An image from Google Maps (2015) show the house with new siding (third layer) and replacement windows.

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Penniman

Yesterday, when Milton and I drove past the house, the porch had been restored and it looks like the homeowner did a fine job. And it looks far better with a porch. Not sure what's happening with the transom.

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Penniman

Do they know that their house was born in Penniman, and then traveled by barge to Larchmont?

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Cumberland 1918

Do they know that their house looked like this in 1918?

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Location

If you look at a map of the home's current location, you can see how accessible it is by water.

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Mr. Hastings who brought this house

Here's a picture of Mr. Warren Hastings, standing in front of the homes in Riverfront.

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DO they know

And it all started here - in Penniman.

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To learn the details of how Mr. Hastings moved these homes by barge, click here.

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What Exactly Did You Have in Mind, Mr. Dozier?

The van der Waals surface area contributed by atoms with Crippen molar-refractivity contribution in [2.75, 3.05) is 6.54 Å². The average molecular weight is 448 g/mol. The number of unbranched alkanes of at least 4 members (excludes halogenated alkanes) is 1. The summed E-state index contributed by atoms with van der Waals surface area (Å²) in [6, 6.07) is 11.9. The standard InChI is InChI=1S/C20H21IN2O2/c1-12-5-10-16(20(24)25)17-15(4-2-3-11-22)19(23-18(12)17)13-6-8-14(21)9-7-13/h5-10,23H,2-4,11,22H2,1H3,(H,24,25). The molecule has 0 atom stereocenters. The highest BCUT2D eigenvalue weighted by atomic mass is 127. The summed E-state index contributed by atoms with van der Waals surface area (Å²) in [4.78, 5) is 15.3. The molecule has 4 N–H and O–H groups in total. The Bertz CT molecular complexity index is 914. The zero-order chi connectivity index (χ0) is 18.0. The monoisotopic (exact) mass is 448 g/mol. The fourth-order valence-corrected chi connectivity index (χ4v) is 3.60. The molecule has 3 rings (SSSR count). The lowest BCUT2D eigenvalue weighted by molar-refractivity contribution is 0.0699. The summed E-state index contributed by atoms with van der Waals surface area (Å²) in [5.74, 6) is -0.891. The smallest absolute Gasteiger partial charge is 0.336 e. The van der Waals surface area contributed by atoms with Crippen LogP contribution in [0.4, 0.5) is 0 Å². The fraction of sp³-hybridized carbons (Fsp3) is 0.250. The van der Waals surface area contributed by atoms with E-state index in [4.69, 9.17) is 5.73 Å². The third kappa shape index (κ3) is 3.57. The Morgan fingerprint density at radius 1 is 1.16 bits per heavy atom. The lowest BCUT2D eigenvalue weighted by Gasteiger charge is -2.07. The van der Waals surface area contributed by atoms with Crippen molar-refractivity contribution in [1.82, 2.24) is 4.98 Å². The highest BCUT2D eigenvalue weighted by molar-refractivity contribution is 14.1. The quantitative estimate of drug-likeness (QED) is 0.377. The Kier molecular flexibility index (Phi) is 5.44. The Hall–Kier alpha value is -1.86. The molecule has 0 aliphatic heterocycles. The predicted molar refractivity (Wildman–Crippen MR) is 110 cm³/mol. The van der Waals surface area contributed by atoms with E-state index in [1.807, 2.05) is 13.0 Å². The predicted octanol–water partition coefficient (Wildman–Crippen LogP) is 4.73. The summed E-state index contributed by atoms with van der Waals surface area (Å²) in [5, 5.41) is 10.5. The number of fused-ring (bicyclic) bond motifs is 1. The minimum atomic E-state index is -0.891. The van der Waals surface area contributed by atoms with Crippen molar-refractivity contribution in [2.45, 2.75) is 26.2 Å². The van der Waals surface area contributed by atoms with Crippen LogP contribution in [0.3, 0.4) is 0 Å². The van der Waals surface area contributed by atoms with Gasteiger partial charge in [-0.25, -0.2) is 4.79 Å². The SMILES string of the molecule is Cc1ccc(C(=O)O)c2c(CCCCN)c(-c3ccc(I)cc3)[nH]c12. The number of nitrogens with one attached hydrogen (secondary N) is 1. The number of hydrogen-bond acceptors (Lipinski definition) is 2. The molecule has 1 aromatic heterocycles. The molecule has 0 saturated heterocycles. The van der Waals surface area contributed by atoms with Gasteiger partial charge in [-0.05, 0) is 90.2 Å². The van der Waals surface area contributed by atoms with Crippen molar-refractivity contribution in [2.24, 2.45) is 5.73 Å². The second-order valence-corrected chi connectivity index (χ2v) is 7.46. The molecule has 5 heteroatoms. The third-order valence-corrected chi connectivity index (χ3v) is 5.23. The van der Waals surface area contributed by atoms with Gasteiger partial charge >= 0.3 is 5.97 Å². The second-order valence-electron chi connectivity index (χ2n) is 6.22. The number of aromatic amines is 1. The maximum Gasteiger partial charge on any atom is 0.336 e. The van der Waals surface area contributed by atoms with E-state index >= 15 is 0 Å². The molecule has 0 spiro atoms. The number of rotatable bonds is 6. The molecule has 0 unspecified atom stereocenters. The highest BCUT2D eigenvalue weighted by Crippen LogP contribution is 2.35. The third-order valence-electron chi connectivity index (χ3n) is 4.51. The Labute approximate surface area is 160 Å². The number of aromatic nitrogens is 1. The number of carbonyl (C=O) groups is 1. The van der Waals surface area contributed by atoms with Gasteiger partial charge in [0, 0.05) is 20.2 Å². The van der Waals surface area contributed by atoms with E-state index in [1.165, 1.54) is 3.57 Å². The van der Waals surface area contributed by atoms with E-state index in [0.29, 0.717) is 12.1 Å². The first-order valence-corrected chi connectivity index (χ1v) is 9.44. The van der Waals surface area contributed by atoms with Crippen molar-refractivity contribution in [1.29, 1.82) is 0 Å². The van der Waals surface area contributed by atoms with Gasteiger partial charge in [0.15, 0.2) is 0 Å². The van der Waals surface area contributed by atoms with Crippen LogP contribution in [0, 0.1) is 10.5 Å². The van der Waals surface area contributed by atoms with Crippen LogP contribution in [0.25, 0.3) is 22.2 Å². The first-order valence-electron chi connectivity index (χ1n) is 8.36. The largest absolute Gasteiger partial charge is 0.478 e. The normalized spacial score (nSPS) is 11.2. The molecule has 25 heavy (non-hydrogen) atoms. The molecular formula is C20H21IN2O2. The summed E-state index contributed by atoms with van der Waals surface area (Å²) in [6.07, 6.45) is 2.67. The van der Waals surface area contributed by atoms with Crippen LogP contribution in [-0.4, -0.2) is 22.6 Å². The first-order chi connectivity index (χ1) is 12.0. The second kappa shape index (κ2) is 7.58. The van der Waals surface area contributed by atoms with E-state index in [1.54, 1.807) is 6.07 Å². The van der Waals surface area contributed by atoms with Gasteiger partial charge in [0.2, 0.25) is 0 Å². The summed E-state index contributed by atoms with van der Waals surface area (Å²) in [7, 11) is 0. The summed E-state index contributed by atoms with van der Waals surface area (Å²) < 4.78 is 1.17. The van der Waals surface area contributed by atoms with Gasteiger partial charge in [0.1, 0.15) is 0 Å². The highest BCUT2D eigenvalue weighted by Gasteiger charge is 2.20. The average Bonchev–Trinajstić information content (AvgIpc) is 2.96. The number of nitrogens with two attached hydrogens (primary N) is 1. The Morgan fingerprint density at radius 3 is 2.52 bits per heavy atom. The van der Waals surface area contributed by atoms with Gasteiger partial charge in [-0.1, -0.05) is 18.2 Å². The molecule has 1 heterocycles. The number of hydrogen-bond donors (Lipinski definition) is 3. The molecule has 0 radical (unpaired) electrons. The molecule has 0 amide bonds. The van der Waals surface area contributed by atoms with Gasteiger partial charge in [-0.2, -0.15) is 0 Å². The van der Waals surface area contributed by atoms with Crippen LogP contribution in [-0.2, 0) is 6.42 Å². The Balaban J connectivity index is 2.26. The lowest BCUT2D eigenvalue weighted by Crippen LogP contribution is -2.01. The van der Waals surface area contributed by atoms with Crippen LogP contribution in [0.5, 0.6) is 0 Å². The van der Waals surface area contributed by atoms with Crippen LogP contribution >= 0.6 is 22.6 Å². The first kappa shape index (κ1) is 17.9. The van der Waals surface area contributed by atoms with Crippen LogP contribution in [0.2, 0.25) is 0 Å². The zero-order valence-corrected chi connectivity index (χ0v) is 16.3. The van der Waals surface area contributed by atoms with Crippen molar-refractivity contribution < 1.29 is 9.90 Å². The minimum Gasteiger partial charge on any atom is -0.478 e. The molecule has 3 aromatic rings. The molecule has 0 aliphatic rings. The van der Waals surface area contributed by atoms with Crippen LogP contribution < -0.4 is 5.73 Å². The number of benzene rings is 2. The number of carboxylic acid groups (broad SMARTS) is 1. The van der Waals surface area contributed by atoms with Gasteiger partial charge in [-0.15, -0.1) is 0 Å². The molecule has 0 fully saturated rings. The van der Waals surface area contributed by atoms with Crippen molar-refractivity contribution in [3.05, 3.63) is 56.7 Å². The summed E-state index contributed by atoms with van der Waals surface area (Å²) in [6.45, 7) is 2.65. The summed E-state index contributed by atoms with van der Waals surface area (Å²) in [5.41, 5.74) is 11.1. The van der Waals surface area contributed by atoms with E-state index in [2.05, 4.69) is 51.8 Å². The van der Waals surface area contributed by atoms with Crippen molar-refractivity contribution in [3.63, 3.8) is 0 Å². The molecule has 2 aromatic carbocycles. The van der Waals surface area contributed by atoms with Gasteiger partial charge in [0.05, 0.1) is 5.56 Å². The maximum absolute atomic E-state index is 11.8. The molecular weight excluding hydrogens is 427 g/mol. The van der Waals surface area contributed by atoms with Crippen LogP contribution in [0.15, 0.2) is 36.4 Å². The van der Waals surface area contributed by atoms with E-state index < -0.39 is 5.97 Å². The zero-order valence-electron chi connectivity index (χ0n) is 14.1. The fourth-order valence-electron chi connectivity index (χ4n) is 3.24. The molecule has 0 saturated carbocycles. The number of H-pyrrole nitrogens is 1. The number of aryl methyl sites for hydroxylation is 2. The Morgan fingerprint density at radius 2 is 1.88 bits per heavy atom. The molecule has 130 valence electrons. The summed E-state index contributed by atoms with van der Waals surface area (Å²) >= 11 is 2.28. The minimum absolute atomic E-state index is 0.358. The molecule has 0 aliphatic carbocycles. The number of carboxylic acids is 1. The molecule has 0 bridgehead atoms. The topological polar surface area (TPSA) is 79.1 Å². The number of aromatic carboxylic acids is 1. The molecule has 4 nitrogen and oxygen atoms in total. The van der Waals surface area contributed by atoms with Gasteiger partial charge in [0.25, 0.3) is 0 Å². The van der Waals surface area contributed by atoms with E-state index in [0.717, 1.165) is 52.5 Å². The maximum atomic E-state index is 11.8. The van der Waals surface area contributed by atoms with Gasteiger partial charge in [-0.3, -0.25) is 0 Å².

April 24th, 2014 Sears Homes 4 comments

It was Mr. J. M. Dozier of Lee Hall, VA that purchased Penniman after World War I ended.

Thursday, after spending many hours at the York County Courthouse, I learned that Mr. Dozier bought Penniman from DuPont in April 1926, after the U. S. Army left.

J. M. Dozier and his wife Annie paid $84,375 for the whole kit and caboodle, which included 2,600 acres, and all tenements, hereditaments and appurtenances.

DuPont even financed the sale for Mr. Dozier with no money down.

The first payment of $28,125 was due in April 1927, the second payment due one year after that, and the third (and final payment) due in April 1929.

It was a pretty sweet deal.

According to an article that appeared in the January 1926 Virginia Gazette, Mr. Dozier had big plans for Penniman.

“The development of [Penniman] will entail the expenditure of a considerable sum,” said the article in the Virginia Gazette (January 15, 1926).

And yet, it never happened.

In 1926, $84,375 was a tremendous sum of money. Surely Mr. Dozier had plans to develop this 2,600-acre tract on the York River. Did something go wrong?

Did they discover that the land was uninhabitable for some reason? Or did they find a few too many buried live shells, left over from the U. S. Army?

What happened?

After 1926, Penniman disappeared from the pages of the daily papers until 1938, when Dick Velz with the Richmond Times Dispatch did a retrospective piece on this “Ghost City,” which had been left largely undisturbed since the U. S. Army cleared out in the early 1920s.

Penniman is a fascinating piece of Virginia’s history but there are days (like today) when the mysteries pile up so high and so deep that I fear I may never figure out enough of its story to write a worthy tome.

To read more about Penniman, click here.

If you have a theory as to what happened to Mr. Dozier’s big plans, please leave a comment.